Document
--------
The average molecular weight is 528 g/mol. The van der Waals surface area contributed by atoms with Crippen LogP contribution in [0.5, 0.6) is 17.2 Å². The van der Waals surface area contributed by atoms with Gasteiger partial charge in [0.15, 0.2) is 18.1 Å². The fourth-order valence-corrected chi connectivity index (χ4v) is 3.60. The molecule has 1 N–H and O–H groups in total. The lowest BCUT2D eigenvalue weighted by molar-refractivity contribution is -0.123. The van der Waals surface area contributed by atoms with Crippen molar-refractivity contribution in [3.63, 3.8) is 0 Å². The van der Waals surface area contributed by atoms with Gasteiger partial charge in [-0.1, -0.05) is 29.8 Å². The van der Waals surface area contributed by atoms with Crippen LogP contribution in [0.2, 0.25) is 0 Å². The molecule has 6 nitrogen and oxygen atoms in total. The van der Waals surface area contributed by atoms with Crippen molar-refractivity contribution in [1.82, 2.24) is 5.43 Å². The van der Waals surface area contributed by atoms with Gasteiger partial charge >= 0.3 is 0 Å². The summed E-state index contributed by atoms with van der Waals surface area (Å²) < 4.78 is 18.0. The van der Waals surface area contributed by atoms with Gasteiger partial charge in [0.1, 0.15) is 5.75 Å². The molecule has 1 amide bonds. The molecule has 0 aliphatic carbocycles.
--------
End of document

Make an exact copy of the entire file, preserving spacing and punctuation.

The average molecular weight is 528 g/mol. The van der Waals surface area contributed by atoms with Crippen LogP contribution in [0.5, 0.6) is 17.2 Å². The van der Waals surface area contributed by atoms with Gasteiger partial charge in [0.15, 0.2) is 18.1 Å². The fourth-order valence-corrected chi connectivity index (χ4v) is 3.60. The molecule has 1 N–H and O–H groups in total. The lowest BCUT2D eigenvalue weighted by molar-refractivity contribution is -0.123. The van der Waals surface area contributed by atoms with Crippen molar-refractivity contribution in [3.63, 3.8) is 0 Å². The van der Waals surface area contributed by atoms with Gasteiger partial charge in [-0.1, -0.05) is 29.8 Å². The van der Waals surface area contributed by atoms with Crippen LogP contribution in [0.2, 0.25) is 0 Å². The molecule has 6 nitrogen and oxygen atoms in total. The van der Waals surface area contributed by atoms with Crippen molar-refractivity contribution in [1.82, 2.24) is 5.43 Å². The van der Waals surface area contributed by atoms with Gasteiger partial charge >= 0.3 is 0 Å². The summed E-state index contributed by atoms with van der Waals surface area (Å²) < 4.78 is 18.0. The van der Waals surface area contributed by atoms with Gasteiger partial charge in [0.1, 0.15) is 5.75 Å². The molecule has 1 amide bonds. The molecule has 0 aliphatic carbocycles.